Know the basic equation of accounting (Assets= Liabilities+Stockholders’ Equity)
Know that Stockholders Equity is equal to common stock plus retained earnings
Know that Retained Earnings = Expenses and Dividends subtracted from Revenues When you increase cash it is a debit and when you decrease cash it is a credit
Increases in Liabilities are entered as credits and Decreases in Liabilities are entered as debits
The normal balance is the side which is becoming increased
Retained earnings are net income that is retained in the business. It represents the portion of stockholders' equity that has been accumulated through the profitable operation of the company. Retained Earnings is increased by credits (for example, by net income) and decreased by debits (for example, by a net loss)
Dividends account normally has a debit balance
Credits to revenue accounts should exceed debits; debits to expense accounts should exceed credit
Debit and Credit Rules
Steps in the Recording process
1. Analyse each Transaction in terms of its effects on the accounts
2. Enter the transaction information in a journal
3.Transfer the Journal entry information to the appropriate accounts in the ledger
Basic Sample Journal
Note the following features of the journal entries.
The date of the transaction is entered in the Date column.
The account to be debited is entered first at the left. The account to be credited is then entered on the next line, indented under the line above. The indentation differentiates debits from credits and decreases the possibility of switching the debit and credit amounts.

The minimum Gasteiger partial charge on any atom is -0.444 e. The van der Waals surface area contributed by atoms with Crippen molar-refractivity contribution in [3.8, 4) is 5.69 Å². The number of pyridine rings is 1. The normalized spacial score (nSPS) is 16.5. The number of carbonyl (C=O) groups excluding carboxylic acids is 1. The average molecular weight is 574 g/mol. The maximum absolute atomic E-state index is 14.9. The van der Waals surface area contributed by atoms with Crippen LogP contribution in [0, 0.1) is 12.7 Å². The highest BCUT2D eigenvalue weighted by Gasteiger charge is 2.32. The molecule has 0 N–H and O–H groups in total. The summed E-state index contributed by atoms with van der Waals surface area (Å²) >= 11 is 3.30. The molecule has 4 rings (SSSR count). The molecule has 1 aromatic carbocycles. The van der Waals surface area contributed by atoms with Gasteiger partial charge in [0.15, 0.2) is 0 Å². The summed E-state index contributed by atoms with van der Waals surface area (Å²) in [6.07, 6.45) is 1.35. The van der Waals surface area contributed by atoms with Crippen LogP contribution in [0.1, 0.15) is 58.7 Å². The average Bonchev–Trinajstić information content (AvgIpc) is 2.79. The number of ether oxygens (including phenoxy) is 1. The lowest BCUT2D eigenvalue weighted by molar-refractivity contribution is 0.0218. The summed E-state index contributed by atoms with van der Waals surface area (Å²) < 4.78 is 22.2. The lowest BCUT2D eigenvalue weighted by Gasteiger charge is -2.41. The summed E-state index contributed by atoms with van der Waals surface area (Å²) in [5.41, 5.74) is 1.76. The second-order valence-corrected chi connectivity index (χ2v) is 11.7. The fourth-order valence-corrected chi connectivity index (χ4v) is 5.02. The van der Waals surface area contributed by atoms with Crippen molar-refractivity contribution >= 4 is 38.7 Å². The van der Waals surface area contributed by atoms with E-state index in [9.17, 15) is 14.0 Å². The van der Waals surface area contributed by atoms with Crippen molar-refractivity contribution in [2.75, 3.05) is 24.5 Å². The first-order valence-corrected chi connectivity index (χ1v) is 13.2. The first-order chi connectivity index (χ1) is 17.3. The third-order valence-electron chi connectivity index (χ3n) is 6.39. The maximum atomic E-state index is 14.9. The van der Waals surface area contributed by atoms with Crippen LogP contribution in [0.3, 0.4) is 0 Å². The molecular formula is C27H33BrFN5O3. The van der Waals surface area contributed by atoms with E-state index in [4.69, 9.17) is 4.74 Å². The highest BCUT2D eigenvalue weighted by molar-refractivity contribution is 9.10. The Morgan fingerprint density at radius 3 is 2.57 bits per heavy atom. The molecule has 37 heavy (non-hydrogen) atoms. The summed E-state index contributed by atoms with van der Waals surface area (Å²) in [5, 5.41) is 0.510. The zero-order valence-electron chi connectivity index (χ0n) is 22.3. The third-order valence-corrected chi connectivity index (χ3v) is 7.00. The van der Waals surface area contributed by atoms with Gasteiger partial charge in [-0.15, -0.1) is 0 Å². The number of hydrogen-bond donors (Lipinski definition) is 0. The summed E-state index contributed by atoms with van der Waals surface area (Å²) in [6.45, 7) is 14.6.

The amounts for the debits are recorded in the Debit (left) column, and the amounts for the credits are recorded in the Credit (right) column.
A brief explanation of the transaction is given.
A trial balance lists accounts and their balances at a given time
Note that debits value is equal to credit value
Chapter 4 Accrual Accounting
The revenue recognition principle requires that companies recognize revenue in the accounting period in which the performance obligation is satisfied.
Remember that Expenses always match Revenues in the recording process
This concept is known as the Expense recognition principle
Accrual-basis accounting means that transactions that change a company's financial statements are recorded in the periods in which the events occur, even if cash was not exchanged. For example, using the accrual basis means that companies recognize revenues when they perform the services (the revenue recognition principle), even if cash was not received. Likewise, under the accrual basis, companies recognize expenses when incurred (the expense recognition principle), even if cash was not paid. Under cash-basis accounting, companies record revenue when they receive cash. They record an expense when they pay out cash. The cash basis seems appealing due to its simplicity, but it often produces misleading financial statements. It fails to record revenue for a company that has performed services but has not yet received the cash. As a result, it does not match expenses with revenues. Cash-basis accounting is not in accordance with generally accepted accounting principles (GAAP).
In order for revenues to be recorded in the period in which the performance obligations are satisfied, and for expenses to be recognized in the period in which they are incurred, companies make adjusting entries. Adjusting entries ensure that the revenue recognition and expense recognition principles are followed.
Adjusting entries are classified as either deferrals or accruals
Types of Accruals- Interest, Taxes, utilities and salaries
How to report interest payments:
In this case you would debit Interest expenses by $50 and credit Interest Payable $50
Sample Adjustment Entry: